FIG. 7 schematically illustrates a method of automatically cycling a sample 211 by moving through various positions. After the sample 211 is loaded into a sample tube 210 and the sample tube 210 is sealed, it is attached to one end of a wire or cord 250, the other end of the wire or cord 250 being wound on a spool 240. The spool 240 is turned by a stepping motor controlled by a computer (not shown), enabling the sample 211 to be moved to various positions required for carrying out various steps of the process to be described below. First, the sample 211 is lowered to Position A inside a cooling chamber 230. After the sample 211 becomes frozen and cooled to a desired starting temperature, it is raised to Position C where a microwave irradiator 52, which may comprise a wire or a microwave cavity, applies microwave radiation to the sample, thereby achieving the DNP. In some experiments, a radio frequency field may also be applied at this point. Additional cooling may be applied by an applicator (not shown) while the sample is being irradiated by microwaves. After the sample 211 is polarized, it is moved to Position B where the sample 211 is melted and brought to the temperature desired for NMR analysis. Power supply 54 supplies power to a furnace 200. The sample 211 is then quickly lowered to Position D where the desired NMR experiments are carried out with the aid of a coil 56. When the sample polarization becomes too small to be useful, the sample 21 is lowered to Position A again and the steps of the process described above are repeated.
FIG. 8 shows another embodiment of the invention different from the one described above with reference to FIG. 7 in that the cooling chamber 230 is brought inside the strong field of the magnet 50 and combined with the microwave irradiator 52 in the same region (indicated as Position A in FIG. 8) and also in that the furnace 200 containing the thermal radiator 220 is also brought into the field of the magnet 50. A thin metal or dielectric rod 252 or the wire or cord, 250 of FIG. 7 is used to support and move the sample to the various positions in place. One end of rod 252 is fixed to sample tube 210 and the other end fixed to the rack 244 of rack and pinion gear 242. The rack and pinion gear translates the linear motion required to move the sample to a rotary motion of pinion 246. Pinion 246 is coupled to a stepping motor, or a motor and a position encoder, not shown, to indicate and control the position of sample 210. The embodiment shown in FIG. 8 is preferable because it is advantageous to provide the rapid heating within the magnetic field since the sample polarization then decays toward the value determined by the magnetic field strength of the magnet 50 rather than by the earth's magnetic field strength. For the sake of clarity, the power source 54 of FIG. 7 is not shown in FIG. 8.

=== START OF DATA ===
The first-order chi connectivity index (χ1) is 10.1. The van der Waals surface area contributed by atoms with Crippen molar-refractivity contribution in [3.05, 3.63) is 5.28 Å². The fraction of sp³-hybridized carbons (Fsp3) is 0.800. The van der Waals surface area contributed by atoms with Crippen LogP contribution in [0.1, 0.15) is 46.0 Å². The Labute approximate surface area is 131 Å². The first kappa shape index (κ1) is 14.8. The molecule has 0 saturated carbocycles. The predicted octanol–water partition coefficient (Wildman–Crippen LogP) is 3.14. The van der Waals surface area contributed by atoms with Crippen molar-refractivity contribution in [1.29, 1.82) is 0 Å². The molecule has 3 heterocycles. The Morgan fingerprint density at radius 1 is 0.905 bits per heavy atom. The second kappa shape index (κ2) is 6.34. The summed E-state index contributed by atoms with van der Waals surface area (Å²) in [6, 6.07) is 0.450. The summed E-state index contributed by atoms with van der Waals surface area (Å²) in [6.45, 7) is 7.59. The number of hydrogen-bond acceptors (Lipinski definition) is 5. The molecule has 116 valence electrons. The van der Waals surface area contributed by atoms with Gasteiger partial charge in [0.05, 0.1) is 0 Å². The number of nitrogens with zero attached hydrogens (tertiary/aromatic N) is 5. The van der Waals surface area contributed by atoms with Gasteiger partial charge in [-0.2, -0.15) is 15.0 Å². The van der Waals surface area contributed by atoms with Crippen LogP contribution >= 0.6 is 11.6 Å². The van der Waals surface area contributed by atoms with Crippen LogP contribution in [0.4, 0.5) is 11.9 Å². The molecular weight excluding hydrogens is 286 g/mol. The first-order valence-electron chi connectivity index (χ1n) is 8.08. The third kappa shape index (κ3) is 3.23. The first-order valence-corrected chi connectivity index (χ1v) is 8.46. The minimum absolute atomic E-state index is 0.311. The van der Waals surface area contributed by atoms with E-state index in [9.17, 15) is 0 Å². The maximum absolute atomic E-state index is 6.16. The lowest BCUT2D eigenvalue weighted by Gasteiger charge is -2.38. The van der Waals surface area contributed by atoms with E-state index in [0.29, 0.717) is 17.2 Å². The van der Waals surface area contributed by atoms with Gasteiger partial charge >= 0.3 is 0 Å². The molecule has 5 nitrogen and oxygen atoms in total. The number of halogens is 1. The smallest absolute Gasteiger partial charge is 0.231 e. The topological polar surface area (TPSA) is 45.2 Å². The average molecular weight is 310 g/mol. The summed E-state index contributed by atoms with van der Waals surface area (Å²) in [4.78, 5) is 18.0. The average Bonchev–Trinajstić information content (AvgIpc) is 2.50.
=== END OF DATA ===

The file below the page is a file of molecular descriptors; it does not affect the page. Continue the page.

The invention has been described above with referenced to only a limited number of examples, but they are not intended to limit the scope of the invention. For example, in some cases it may be desirable to enclose the regions traversed by the sample and the sample positioning mechanisms within a vacuum tight enclosure, permitting a controlled atmosphere surrounding the sample tube. Many modifications and variations are possible within the scope of the invention, and the disclosure is intended to be interpreted broadly. In particular, where the heating of an NMR sample is said to be achieved rapidly, a time period of less than 30 seconds, and preferably less than 15 seconds, is intended and where a frozen sample is described as retaining a substantial amount of its achieved polarization while being heated by a method of this invention, the term “substantial amount” is intended to be understood as being 10% or more. This is because one of the main advantages to be gained by this invention is an increase in sensitivity in NMR experiments. Even if the gain in sensitivity is 10% of the maximum sensitivity gain achievable according to this invention, the time required for the experiment will be reduced by a factor of the order of 100, and it is indeed a significant advantage that would overcome the additional cost and complexity required to practice the present invention.